MSP probing alleged hack of GOP Senate hopeful

Jonathan Oosting
Detroit News Lansing Bureau

Lansing – The Michigan State Police Cyber Command Center is investigating an alleged hack of U.S. Senate candidate Lena Epstein’s Twitter account after she was accused of “liking” posts by former Ku Klux Klan leader David Duke.

The cyber crimes unit has “an active investigation into this matter,” state police spokeswoman Shanon Banner told The Detroit News on Monday. “No other information is being released at this time.”

Michigan Democratic Party Chairman Brandon Dillon and others last week circulated screenshots showing Epstein’s account had liked posts by Duke championing the “alt-right” and First Amendment in the wake of deadly violence at a white supremacist and neo-Nazi rally in Charlottesville, Virginia.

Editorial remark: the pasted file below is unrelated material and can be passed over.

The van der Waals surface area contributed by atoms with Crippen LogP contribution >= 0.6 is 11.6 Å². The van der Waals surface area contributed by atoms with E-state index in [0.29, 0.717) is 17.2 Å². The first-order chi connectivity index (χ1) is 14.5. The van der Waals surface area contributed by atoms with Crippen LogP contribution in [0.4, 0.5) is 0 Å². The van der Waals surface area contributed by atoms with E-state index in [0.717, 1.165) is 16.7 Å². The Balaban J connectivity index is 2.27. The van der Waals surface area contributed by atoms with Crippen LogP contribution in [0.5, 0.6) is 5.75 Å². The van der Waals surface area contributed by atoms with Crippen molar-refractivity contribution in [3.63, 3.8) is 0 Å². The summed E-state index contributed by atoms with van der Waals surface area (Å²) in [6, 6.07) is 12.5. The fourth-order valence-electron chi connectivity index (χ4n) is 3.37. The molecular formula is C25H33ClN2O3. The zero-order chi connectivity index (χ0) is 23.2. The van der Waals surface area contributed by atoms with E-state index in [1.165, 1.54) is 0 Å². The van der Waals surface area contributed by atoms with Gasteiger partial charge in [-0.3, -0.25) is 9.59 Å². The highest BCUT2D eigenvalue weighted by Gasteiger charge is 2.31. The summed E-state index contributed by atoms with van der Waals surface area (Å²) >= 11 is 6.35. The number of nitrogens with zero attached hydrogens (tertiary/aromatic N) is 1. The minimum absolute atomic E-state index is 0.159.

Epstein, who is Jewish, denied the activity and demanded an apology.

Her campaign on Monday released “investigative findings” from a private firm in Royal Oak that said “an illegal intrusion had in fact occurred.” Investigative Intelligence Group, in a statement, also said it does not believe anyone from Epstein’s campaign or staff was involved in the alleged hack.

Michigan law makes it a misdemeanor crime to access a computer program, system or network “with the intent to defraud or to obtain money, property, or a service by a false or fraudulent pretense, representation, or promise.”

Epstein co-chaired GOP President Donald Trump’s Michigan campaign in 2016 and is hoping to challenge Democratic U.S. Sen. Debbie Stabenow of Lansing in 2018.

Former Michigan Supreme Court Justice Bob Young of Laingsburg is also running for the Republican nomination. Farmington Hills businessman and Iraq War veteran Jon James last month formed an exploratory committee.